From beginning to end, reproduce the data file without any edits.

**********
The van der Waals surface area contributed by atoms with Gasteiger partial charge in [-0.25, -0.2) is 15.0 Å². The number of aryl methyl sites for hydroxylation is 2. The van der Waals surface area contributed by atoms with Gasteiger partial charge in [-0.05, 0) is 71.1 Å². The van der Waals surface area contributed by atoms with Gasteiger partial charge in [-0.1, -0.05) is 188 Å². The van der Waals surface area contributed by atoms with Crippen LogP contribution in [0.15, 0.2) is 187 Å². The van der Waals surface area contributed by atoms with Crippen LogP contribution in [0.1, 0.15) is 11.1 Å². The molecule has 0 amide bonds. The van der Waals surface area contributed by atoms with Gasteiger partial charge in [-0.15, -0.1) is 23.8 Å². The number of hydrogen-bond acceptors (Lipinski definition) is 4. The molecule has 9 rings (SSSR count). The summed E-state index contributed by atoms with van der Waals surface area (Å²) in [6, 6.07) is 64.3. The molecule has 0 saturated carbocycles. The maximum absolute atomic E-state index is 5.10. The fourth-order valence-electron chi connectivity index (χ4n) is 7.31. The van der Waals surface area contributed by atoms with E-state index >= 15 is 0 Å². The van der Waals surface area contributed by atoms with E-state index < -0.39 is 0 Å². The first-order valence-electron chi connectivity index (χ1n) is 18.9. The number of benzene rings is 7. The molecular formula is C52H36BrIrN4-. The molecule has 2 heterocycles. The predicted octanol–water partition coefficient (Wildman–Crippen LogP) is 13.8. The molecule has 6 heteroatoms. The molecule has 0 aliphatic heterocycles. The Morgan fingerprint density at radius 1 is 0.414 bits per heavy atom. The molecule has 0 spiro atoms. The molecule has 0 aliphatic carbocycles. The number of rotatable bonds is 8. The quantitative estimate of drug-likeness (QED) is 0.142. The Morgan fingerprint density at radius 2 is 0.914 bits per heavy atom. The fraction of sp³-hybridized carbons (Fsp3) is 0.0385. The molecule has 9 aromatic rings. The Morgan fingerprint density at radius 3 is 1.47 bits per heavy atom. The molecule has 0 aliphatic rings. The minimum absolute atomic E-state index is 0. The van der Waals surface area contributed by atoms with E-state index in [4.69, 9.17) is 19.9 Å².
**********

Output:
The van der Waals surface area contributed by atoms with Gasteiger partial charge in [-0.25, -0.2) is 15.0 Å². The number of aryl methyl sites for hydroxylation is 2. The van der Waals surface area contributed by atoms with Gasteiger partial charge in [-0.05, 0) is 71.1 Å². The van der Waals surface area contributed by atoms with Gasteiger partial charge in [-0.1, -0.05) is 188 Å². The van der Waals surface area contributed by atoms with Crippen LogP contribution in [0.15, 0.2) is 187 Å². The van der Waals surface area contributed by atoms with Crippen LogP contribution in [0.1, 0.15) is 11.1 Å². The molecule has 0 amide bonds. The van der Waals surface area contributed by atoms with Gasteiger partial charge in [-0.15, -0.1) is 23.8 Å². The number of hydrogen-bond acceptors (Lipinski definition) is 4. The molecule has 9 rings (SSSR count). The summed E-state index contributed by atoms with van der Waals surface area (Å²) in [6, 6.07) is 64.3. The molecule has 0 saturated carbocycles. The maximum absolute atomic E-state index is 5.10. The fourth-order valence-electron chi connectivity index (χ4n) is 7.31. The van der Waals surface area contributed by atoms with E-state index >= 15 is 0 Å². The van der Waals surface area contributed by atoms with E-state index < -0.39 is 0 Å². The first-order valence-electron chi connectivity index (χ1n) is 18.9. The number of benzene rings is 7. The molecular formula is C52H36BrIrN4-. The molecule has 2 heterocycles. The predicted octanol–water partition coefficient (Wildman–Crippen LogP) is 13.8. The molecule has 6 heteroatoms. The molecule has 0 aliphatic heterocycles. The Morgan fingerprint density at radius 1 is 0.414 bits per heavy atom. The molecule has 0 spiro atoms. The molecule has 0 aliphatic carbocycles. The number of rotatable bonds is 8. The quantitative estimate of drug-likeness (QED) is 0.142. The Morgan fingerprint density at radius 2 is 0.914 bits per heavy atom. The fraction of sp³-hybridized carbons (Fsp3) is 0.0385. The molecule has 9 aromatic rings. The Morgan fingerprint density at radius 3 is 1.47 bits per heavy atom. The molecule has 0 aliphatic rings. The minimum absolute atomic E-state index is 0. The van der Waals surface area contributed by atoms with E-state index in [4.69, 9.17) is 19.9 Å².